Monday, January 28, 2013

Week Filled with Market Moving Economic Indicators

This week will be a busy one with many market moving macro data scheduled to be released.  We quickly updated our models.  Our estimates are provided below.  We note that we do have a few thoughts on three particular stocks, two of which we believe may be value plays.  We are looking into them and will likely post our initial thoughts sometime this week. 

Q4 '12 GDP

We believe initial Q4 GDP may surprise a bit to the upside.  We have projected an annualized growth rate of 1.2%, slightly above the Street's 1.0% estimate.  Given what we believe to be a higher than expected increase in wages and disposable income in the latter part of Q4, in addition to improvements in manufacturing and state of employment, we think GDP may come in higher than the 1.0% consensus.  The Street's somewhat conservative estimate may be due to the surprising upwardly revised Q3 GDP of 3.1%.  Many don't think the Q/Q growth rate will be high enough to give an annualized rate higher than 1.0%.  Q4 GDP will be released on 1/30 (Thursday).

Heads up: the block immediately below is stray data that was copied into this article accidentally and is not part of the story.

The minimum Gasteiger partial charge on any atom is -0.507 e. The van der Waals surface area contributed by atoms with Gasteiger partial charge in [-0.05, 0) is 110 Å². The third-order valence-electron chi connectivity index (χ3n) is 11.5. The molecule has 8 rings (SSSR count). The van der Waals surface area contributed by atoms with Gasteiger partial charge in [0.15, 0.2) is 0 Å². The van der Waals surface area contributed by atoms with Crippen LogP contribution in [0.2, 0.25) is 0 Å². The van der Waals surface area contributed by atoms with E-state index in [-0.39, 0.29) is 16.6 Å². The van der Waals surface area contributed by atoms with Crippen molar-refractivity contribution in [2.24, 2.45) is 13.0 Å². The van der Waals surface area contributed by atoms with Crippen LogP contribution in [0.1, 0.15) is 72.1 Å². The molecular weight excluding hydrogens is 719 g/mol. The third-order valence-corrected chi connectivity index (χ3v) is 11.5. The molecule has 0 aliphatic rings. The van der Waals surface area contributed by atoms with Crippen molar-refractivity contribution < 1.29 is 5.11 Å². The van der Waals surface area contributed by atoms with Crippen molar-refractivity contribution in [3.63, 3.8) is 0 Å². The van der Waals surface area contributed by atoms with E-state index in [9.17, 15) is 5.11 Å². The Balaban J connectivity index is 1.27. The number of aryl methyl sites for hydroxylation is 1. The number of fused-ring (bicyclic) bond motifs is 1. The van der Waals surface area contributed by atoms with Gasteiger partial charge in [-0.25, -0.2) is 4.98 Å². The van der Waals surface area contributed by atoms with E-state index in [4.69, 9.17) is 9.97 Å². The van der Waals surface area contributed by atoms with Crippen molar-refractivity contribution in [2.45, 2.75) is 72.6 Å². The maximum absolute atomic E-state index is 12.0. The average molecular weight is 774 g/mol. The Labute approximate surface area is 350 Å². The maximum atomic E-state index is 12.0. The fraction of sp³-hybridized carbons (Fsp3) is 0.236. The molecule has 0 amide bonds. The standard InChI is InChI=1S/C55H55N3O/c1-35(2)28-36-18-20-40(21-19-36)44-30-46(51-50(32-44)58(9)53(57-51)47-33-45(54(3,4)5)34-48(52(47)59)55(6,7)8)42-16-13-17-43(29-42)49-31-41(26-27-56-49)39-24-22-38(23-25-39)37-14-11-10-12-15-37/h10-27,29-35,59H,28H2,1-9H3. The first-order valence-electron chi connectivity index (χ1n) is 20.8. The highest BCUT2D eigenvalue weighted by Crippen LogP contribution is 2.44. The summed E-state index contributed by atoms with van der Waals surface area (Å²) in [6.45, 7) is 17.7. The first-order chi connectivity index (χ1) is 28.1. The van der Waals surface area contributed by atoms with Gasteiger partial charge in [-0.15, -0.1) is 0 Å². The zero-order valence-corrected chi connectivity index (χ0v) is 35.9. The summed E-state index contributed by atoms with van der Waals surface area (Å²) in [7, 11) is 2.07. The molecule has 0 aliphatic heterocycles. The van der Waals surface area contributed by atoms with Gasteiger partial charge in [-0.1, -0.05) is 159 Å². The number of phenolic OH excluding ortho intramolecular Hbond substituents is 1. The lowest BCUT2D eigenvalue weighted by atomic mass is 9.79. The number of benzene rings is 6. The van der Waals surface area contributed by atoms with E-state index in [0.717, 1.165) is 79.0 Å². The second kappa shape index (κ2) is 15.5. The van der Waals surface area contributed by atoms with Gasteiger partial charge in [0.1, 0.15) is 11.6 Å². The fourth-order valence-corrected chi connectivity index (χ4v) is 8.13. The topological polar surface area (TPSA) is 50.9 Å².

ISM Manufacturing (January)

January's ISM manufacturing index will be released on Friday, 2/1.  Overall, economists do not expect any change from the prior month.  The average of their estimates stands at 50.7.  We believe ISM is more likely to come in below 50.0, or around 49.0, indicating contraction in manufacturing for the month of January.  Contraction was evident in nearly all regional manufacturing survey results conducted by some of the regional Reserve Banks.  The only one that showed significant enough improvement was the survey of the Federal Reserve Bank of Dallas.  However, our model spit out an estimate of approx. 49.0 even after taking into account those improvements. 

State of Employment (January)

The official monthly employment report is also scheduled to be released on Friday.  The Street is expecting an increase of 185K in the NFP figure, with which we agree.  Improvements in weekly initial jobless claims (although partially due to the application of favorable weekly seasonal factors, especially for the second and third week of Jan.) and the avoidance of the fiscal cliff, for the time being, we believe may have helped increase confidence of businesses and government agencies, possibly resulting in additional hiring.  We note that the ADP employment indicator is one of the factors in our model.  We used the Street's ADP estimate of a 172K increase for January. 

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